Fifth, the NPCSC interpretation does not jeopardize Hong Kong’s judicial independence nor affect Hong Kong’s rule of law. It did not refer to any individual case nor did it criticize the CFA’s decision, even though the latter was manifestly wrong, as the CFA failed to respect the overriding status of the NSL and the overriding importance of safeguarding national security by robotically following the judicial procedures of the common law. Indeed, internal sources confirmed that throughout the discussion of the NPCSC, there was no criticism of the Hong Kong judiciary. This interpretation is quite different to the previous five in that the NPCSC made no specific decision on the issue presented but delegated the matter to the HKSAR to handle on its own. Not surprisingly, the judiciary promptly issued a statement welcoming the NPCSC’s interpretation, stating that the judiciary respects the lawful exercise of power by the NPCSC to make a legally binding interpretation of Articles 14 and 47 of the NSL, and the judiciary will, as required by Article 3 of the NSL, continue to effectively prevent, suppress and impose punishment for any act or activity endangering national security in accordance with the law, and will, in the exercise of its independent judicial power under the Basic Law, impartially perform its judicial functions and handle cases involving national security accordingly. 

Sixth, the NPCSC interpretation provides an effective mechanism for the CSNS to resolve similar problems in the future, reducing the need for NPCSC interpretation. The role of the CSNS conforms with standard international practice, as it is no different from many similar government agencies in the West, such as the National Security Council in the US, to act as the supreme body in safeguarding national security.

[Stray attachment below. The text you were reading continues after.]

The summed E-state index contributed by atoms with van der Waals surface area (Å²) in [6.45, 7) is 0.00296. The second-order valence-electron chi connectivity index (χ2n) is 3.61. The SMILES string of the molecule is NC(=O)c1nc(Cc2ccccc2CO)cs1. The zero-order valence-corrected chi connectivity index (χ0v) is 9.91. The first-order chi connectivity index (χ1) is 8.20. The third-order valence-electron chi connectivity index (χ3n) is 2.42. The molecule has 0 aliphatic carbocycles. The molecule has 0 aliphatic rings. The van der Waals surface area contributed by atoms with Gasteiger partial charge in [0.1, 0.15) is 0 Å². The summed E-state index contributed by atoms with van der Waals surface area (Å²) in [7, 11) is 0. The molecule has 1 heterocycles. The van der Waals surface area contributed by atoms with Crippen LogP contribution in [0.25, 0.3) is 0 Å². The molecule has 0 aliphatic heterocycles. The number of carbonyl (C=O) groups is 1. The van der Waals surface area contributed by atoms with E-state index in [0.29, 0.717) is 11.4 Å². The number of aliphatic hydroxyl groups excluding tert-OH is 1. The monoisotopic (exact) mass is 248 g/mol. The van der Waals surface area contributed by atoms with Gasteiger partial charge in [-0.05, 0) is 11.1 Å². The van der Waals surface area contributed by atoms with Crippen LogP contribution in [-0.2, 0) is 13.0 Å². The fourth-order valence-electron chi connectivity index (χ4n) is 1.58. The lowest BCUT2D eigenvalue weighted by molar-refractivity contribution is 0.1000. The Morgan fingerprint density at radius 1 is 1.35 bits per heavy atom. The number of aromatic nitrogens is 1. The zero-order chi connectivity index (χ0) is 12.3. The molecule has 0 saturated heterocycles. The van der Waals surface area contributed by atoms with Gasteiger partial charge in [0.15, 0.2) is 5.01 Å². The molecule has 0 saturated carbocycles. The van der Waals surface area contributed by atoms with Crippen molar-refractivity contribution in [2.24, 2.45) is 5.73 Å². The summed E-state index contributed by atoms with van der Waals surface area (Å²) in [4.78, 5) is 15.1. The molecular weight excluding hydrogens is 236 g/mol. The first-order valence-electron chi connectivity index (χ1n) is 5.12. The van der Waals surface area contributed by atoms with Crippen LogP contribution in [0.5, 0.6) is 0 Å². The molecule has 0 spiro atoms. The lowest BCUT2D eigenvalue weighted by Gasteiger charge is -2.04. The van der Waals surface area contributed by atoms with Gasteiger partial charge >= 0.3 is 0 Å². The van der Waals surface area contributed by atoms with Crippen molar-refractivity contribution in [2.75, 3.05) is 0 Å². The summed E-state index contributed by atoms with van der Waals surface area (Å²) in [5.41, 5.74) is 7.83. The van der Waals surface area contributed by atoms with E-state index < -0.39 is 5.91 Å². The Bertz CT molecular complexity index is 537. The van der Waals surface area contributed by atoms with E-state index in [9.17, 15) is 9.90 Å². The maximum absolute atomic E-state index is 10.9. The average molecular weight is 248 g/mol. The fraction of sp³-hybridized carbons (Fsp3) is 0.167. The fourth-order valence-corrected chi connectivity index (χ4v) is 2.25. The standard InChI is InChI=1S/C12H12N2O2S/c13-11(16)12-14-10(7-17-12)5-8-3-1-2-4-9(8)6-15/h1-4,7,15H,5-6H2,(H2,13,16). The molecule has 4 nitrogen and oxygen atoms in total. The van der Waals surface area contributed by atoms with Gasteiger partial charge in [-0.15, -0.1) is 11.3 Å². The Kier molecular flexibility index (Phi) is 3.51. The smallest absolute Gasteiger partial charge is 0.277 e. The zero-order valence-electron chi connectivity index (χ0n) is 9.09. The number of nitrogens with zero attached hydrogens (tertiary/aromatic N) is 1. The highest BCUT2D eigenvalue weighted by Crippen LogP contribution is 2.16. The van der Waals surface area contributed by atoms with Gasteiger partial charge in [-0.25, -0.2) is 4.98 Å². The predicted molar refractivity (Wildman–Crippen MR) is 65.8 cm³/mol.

It is also important to point out two things. First, overseas lawyers, including Jimmy Lai’s appointed King’s Counsel, may continue to be employed in Hong Kong on cases unrelated to national security; and second, the interpretation does not affect Lai’s right to a fair trial. He has ample choices within the local legal fraternity to represent him in his trial, including over 1,500 local barristers, among them more than 100 senior counsels. 

Finally, with a clearer definition of the roles and responsibilities of the CSNS, it should now take the lead to push for a review of the Hong Kong judiciary, so as to honor General Secretary Xi Jinping’s report to the 20th National Congress of the CPC that  “we will … support the chief executives and governments of the two (special administrative) regions in … improving their judicial and legal systems” and to ensure that legislation according to Article 23 of the Basic Law be implemented as soon as possible.

The interpretation vividly demonstrates the Chinese wisdom and prudence of the NPCSC in exercising its powers to interpret laws, as well as its emphasis in upholding the core value of the rule of law in Hong Kong at the constitutional level and its high degree of autonomy.

The author is an adjunct professor of HKU Space and Council member of the Chinese Association of Hong Kong and Macao Studies. He retired as deputy commissioner of ICAC. 

The views do not necessarily reflect those of China Daily.